• When your lawyer is an active and superior listener, he or she is also generally excellent at other communication skills. This includes many invaluable qualities for a family law attorney including working to collect facts, develop and express opinions, and present arguments to advocate on your behalf. The most successful family law attorney-client relationships are based on positive, trusted working partnerships, in addition to the technical skills and legal knowledge characteristic of a skilled lawyer.

Fundamentally, clients want and need to feel that their advocate in a family law matter, with disputes about everything that matters most to a client in his or her life. In these difficult life circumstances, clients need to feel that their teammate in the litigation, their legal advocate has compassion, empathy and cares much deeper than just doing the work and getting the invoice paid. This is where active listening is invaluable in the client’s experience.

“Like breathing, listening is something we all do, but by doing it consciously, we can make a tremendous difference in our lives and the lives of others.” Steven Keeva

Why does it matter that you hire an attorney who is an active listener?

There is a substantial difference between hearing a person talk and listening to what they are saying. Hearing is an act of being able to hear noises made by another human. Listening requires a focused, conscious decision to not only hear what a person is saying but to go deeper in trying to actually understand and process what a client is saying. Active listening goes beyond hearing, beyond understanding and processing to giving verbal and non-verbal signs of listening. This includes not interrupting, not appearing to always be “thinking of the next thing to say” when another person is talking, and giving the other person non-verbal cues that you’re listening. Non-verbal cues can include things such as smiling, demonstrating empathy when difficult things are being conveyed, nodding, making eye contact and treating another person with the respect that indicates you value listening to them.

Many lawyers think that they are exemplary in the area of listening and providing customer service to clients. Unfortunately, they are incorrect. For example, a recent study indicates that 80% of law firms think their customer service is above average, but only 40% of clients would rank their firm as having above-average customer service. Similarly, 92% of lawyer think they are good listeners, but only about half of clients would rate their lawyers as good listeners. Sadly, this means that half of clients going through a legal process are struggling with a lawyer who they feel does not listen to them.

What is open-ended listening?

When your lawyer listens to you, a client benefits with superior case processing and strategizing.  Rather than your lawyer having an agenda for your initial meeting or consultation, you need a lawyer who allows you to set the goals and determine the agenda for information you need and are looking for. Open-ended listening is defined as not only hearing the information and processing the information, but responding to a discussion with invitations for the speaker to guide the conversation. This includes things such as “tell me more” or “what would you like to share” as opposed to answering a checklist of questions or guiding the conversation with comments such as “now tell me about this” or “you’ve told enough about that, let’s move on to this”. Allowing the speaker to guide the conversation shows that the listener- the lawyer, is receptive to what is being shared. The client, in being the speaker, feels free to share information, priorities and share his or her viewpoint without concern that they are participating in a consultation the “wrong way.” An opportunity for a client to have a satisfying conversation in getting his or her questions answered and to set the priorities for the initial discussion can often lead to a deeply satisfying attorney-client working relationship where a client can build immediate trust in their lawyer as an active listener.  In summary, meaningful and effective listening builds positive relationships.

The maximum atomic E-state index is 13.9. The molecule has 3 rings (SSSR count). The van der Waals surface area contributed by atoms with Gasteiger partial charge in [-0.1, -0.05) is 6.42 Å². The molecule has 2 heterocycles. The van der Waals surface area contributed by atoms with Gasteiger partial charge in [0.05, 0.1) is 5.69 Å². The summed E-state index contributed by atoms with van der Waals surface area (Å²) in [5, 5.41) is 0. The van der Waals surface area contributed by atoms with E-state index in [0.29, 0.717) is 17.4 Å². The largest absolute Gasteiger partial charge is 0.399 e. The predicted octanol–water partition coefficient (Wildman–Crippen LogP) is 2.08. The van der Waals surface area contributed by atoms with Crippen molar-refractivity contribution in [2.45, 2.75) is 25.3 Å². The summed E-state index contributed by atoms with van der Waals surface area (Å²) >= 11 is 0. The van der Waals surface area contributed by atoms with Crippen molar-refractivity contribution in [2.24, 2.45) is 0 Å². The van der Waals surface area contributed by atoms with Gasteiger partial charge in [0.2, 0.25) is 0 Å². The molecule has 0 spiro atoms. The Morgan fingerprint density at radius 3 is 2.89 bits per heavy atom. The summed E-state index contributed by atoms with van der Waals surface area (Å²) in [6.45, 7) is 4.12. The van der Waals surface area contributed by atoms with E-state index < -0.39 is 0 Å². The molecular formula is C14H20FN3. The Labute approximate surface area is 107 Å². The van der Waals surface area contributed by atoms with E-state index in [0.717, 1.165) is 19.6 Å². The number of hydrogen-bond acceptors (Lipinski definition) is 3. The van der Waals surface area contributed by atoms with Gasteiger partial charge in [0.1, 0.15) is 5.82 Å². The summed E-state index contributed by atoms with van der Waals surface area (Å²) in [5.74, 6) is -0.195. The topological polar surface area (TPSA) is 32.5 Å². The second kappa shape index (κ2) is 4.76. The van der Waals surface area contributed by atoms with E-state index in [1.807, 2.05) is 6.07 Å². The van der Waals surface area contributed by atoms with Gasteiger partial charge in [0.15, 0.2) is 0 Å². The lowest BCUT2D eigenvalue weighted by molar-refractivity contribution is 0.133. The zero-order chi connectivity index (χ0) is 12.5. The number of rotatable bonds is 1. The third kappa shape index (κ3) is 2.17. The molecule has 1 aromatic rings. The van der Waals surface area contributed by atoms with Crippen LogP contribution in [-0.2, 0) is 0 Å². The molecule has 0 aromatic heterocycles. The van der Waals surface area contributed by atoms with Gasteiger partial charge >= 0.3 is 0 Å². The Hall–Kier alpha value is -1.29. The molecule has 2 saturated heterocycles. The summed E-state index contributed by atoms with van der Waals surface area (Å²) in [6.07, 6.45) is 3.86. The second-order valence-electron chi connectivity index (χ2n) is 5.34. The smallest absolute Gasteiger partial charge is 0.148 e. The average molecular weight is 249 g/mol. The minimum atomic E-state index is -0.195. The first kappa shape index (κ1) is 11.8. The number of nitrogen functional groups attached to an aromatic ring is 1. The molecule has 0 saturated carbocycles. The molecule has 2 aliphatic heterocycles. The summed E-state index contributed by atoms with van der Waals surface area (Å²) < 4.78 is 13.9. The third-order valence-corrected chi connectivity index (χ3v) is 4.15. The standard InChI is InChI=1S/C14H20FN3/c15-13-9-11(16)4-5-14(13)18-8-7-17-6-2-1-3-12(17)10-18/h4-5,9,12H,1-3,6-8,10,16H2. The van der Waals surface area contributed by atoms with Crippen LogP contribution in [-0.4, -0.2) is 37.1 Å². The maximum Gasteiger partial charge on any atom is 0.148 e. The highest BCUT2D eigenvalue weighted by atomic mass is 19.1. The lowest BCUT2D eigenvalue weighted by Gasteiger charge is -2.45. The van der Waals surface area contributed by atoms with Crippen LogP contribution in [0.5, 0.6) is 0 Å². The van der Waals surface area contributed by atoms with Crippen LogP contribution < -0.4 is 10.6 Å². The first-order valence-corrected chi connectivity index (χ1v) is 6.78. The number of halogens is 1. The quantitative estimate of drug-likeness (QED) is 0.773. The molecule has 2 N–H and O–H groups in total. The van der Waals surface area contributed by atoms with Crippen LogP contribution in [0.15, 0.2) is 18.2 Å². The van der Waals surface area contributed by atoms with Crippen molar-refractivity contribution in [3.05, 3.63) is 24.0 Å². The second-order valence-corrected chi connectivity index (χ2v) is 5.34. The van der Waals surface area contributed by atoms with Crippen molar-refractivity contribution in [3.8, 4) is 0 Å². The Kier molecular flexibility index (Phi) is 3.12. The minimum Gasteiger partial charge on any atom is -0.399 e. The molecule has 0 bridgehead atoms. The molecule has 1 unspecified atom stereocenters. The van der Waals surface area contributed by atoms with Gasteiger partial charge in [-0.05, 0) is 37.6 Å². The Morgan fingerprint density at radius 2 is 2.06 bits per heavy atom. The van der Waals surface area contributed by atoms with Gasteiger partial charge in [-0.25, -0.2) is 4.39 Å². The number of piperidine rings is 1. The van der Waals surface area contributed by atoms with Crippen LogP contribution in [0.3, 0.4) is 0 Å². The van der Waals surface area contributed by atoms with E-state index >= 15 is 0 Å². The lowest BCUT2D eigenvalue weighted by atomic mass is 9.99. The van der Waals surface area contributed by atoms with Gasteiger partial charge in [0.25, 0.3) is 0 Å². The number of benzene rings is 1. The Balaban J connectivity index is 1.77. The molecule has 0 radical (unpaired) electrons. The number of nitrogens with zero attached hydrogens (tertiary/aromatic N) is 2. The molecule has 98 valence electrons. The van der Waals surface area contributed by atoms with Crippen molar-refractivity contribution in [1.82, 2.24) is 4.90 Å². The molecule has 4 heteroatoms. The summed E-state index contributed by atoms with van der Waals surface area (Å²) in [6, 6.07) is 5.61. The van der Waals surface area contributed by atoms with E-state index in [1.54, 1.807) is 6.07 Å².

Effective listening is a “people skill.” When your divorce or family law attorney demonstrates people skills from the beginning, it is a good sign that he or she is going to be a good fit for your case and the needs of your individual family situation. Being trustworthy, empathetic, supportive and compassionate are other necessary skills of an excellent family law attorney.

At Pingel Family Law, it is our goal to actively and meaningfully listen to every client, help guide you in determining goals and options, and assist with a "game plan" that delivers the peace of mind and empowerment to move forward based on your individual needs. Call Pingel Family Law today to schedule your consultation.


"I have known Attorney Pingel for more than fifteen (15) years. Mandee is a lawyer I consider a respected colleague. She has a reputation for being intelligent, knowledgeable about the law, well-prepared and kind."

- A Lawyer in Liberty, Missouri